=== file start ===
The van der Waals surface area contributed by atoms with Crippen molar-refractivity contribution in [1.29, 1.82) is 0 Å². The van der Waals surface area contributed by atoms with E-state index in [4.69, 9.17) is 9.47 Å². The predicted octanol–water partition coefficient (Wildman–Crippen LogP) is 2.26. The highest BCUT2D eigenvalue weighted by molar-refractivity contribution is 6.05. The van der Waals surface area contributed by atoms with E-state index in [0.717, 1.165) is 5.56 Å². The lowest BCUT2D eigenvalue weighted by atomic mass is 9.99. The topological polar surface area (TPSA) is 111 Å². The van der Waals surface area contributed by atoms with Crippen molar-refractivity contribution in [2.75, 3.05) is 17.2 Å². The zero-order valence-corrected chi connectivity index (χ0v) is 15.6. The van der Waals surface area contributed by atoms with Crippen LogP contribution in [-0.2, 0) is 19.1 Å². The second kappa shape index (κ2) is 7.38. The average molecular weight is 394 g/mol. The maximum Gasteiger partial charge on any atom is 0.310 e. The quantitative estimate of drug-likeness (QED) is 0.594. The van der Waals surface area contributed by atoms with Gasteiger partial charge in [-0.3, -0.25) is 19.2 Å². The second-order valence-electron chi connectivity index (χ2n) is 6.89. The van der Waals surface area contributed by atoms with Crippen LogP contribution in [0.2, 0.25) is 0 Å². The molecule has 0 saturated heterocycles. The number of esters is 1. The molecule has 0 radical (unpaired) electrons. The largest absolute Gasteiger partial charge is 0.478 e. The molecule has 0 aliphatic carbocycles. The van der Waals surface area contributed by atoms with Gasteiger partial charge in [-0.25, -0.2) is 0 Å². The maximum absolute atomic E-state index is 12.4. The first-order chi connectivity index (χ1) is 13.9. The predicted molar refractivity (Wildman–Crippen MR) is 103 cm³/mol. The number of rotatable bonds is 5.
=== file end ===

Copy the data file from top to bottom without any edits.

The van der Waals surface area contributed by atoms with Crippen molar-refractivity contribution in [1.29, 1.82) is 0 Å². The van der Waals surface area contributed by atoms with E-state index in [4.69, 9.17) is 9.47 Å². The predicted octanol–water partition coefficient (Wildman–Crippen LogP) is 2.26. The highest BCUT2D eigenvalue weighted by molar-refractivity contribution is 6.05. The van der Waals surface area contributed by atoms with E-state index in [0.717, 1.165) is 5.56 Å². The lowest BCUT2D eigenvalue weighted by atomic mass is 9.99. The topological polar surface area (TPSA) is 111 Å². The van der Waals surface area contributed by atoms with Crippen molar-refractivity contribution in [2.75, 3.05) is 17.2 Å². The zero-order valence-corrected chi connectivity index (χ0v) is 15.6. The van der Waals surface area contributed by atoms with Crippen LogP contribution in [-0.2, 0) is 19.1 Å². The second kappa shape index (κ2) is 7.38. The average molecular weight is 394 g/mol. The maximum Gasteiger partial charge on any atom is 0.310 e. The quantitative estimate of drug-likeness (QED) is 0.594. The van der Waals surface area contributed by atoms with Gasteiger partial charge in [-0.3, -0.25) is 19.2 Å². The second-order valence-electron chi connectivity index (χ2n) is 6.89. The van der Waals surface area contributed by atoms with Crippen LogP contribution in [0.2, 0.25) is 0 Å². The molecule has 0 saturated heterocycles. The number of esters is 1. The molecule has 0 radical (unpaired) electrons. The largest absolute Gasteiger partial charge is 0.478 e. The molecule has 0 aliphatic carbocycles. The van der Waals surface area contributed by atoms with Gasteiger partial charge in [-0.25, -0.2) is 0 Å². The maximum absolute atomic E-state index is 12.4. The first-order chi connectivity index (χ1) is 13.9. The predicted molar refractivity (Wildman–Crippen MR) is 103 cm³/mol. The number of rotatable bonds is 5.